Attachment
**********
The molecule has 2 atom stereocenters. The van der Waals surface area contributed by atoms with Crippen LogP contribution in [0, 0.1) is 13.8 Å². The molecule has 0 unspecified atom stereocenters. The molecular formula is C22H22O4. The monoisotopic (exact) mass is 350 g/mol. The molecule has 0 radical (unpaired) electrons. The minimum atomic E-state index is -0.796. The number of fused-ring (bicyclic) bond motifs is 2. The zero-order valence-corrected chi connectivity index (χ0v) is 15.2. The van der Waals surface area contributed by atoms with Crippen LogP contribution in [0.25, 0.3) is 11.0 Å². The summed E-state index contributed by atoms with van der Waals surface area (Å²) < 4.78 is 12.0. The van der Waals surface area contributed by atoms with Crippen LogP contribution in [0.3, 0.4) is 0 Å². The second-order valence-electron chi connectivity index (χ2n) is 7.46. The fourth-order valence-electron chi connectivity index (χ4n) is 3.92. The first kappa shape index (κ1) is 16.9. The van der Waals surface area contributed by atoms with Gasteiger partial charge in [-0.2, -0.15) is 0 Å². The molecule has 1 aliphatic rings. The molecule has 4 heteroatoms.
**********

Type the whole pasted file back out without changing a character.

The molecule has 2 atom stereocenters. The van der Waals surface area contributed by atoms with Crippen LogP contribution in [0, 0.1) is 13.8 Å². The molecule has 0 unspecified atom stereocenters. The molecular formula is C22H22O4. The monoisotopic (exact) mass is 350 g/mol. The molecule has 0 radical (unpaired) electrons. The minimum atomic E-state index is -0.796. The number of fused-ring (bicyclic) bond motifs is 2. The zero-order valence-corrected chi connectivity index (χ0v) is 15.2. The van der Waals surface area contributed by atoms with Crippen LogP contribution in [0.25, 0.3) is 11.0 Å². The summed E-state index contributed by atoms with van der Waals surface area (Å²) < 4.78 is 12.0. The van der Waals surface area contributed by atoms with Crippen LogP contribution in [0.3, 0.4) is 0 Å². The second-order valence-electron chi connectivity index (χ2n) is 7.46. The fourth-order valence-electron chi connectivity index (χ4n) is 3.92. The first kappa shape index (κ1) is 16.9. The van der Waals surface area contributed by atoms with Gasteiger partial charge in [-0.2, -0.15) is 0 Å². The molecule has 1 aliphatic rings. The molecule has 4 heteroatoms.